Translocation of the endangered braided-river grasshopper Brachaspis robustus

Tara J. Murray *1, Richard F. Maloney 2

1 School of Forestry, University of Canterbury, Private Bag 4800, Christchurch, 8140
2 Terrestrial Ecosystems and Species Unit, Department of Conservation, Private Bag 4715, Christchurch Mail Centre, Christchurch, 8140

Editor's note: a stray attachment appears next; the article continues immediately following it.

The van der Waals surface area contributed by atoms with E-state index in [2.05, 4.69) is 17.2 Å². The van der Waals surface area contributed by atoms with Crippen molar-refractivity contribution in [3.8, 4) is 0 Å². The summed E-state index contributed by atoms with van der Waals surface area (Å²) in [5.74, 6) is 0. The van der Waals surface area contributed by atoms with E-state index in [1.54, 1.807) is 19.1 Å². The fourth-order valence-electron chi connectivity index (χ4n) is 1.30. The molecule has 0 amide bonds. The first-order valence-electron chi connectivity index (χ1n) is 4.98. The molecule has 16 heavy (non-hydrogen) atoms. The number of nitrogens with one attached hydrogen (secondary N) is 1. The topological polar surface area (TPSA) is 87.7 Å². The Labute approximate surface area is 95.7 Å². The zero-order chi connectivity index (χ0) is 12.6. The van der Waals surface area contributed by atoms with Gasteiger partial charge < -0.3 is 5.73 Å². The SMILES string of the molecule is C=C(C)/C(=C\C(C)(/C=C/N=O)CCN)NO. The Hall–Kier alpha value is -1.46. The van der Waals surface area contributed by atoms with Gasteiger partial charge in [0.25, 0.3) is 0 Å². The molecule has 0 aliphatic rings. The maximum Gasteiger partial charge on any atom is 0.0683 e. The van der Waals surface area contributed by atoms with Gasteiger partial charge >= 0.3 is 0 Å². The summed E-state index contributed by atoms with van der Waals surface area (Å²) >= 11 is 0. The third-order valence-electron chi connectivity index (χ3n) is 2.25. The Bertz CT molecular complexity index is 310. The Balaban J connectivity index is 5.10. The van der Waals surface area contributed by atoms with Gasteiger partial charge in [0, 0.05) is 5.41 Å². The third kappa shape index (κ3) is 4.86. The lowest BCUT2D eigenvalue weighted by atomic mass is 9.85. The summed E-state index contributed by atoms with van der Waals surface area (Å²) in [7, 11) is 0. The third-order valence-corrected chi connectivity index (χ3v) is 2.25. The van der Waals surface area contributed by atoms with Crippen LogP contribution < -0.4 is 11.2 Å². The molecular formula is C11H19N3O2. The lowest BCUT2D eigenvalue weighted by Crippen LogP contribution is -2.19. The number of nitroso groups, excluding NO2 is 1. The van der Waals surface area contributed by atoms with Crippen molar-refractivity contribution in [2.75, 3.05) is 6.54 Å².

Brachaspis robustus is a nationally endangered grasshopper found only on riverbeds and associated terraces in the Mackenzie Basin braided river systems. They are cryptic and specialised in their habitat use and have small, patchy, declining populations. Invasive weeds and introduced predators are thought to be the main factors threatening B. robustus survival, and populations are expected to continue to decline without management. Unfortunately we know little about B. robustus ecology or the exact nature of threats to its survival, and have no effective tools for its recovery. Canterbury University, the Department of Conservation and Environment Canterbury have commenced a project to better understand grasshopper ecology and the importance of predation and disturbance on grasshopper persistence and population growth. Here we showcase the first stage in the study; the implementation of a wild-wild grasshopper translocation to learn about the importance of predation on grasshopper populations. Six 15m2 riverbed habitats were created on the Lower Ohau River terraces using local mixed river gravels. Three plots were located inside a predator-proof fence and three others in an adjacent area without an active predator-proof fence. 186 grasshoppers were collected from five wild populations. Individuals were sexed, measured and marked before being distributed between the six plots. Initial monitoring indicates grasshoppers survived the translocation and are continuing to develop all in the release sites. Predator density, grasshopper survival and grasshopper dispersal are being assessed fortnightly. Monitoring and research will continue in the plots for several years to fully understand predation dynamics and to assess the suitability of methods for future successful translocation of this species into natural habitats within the historic range of B. robustus. Outcomes will be used to support management strategies to promote long term species recovery and persistence.

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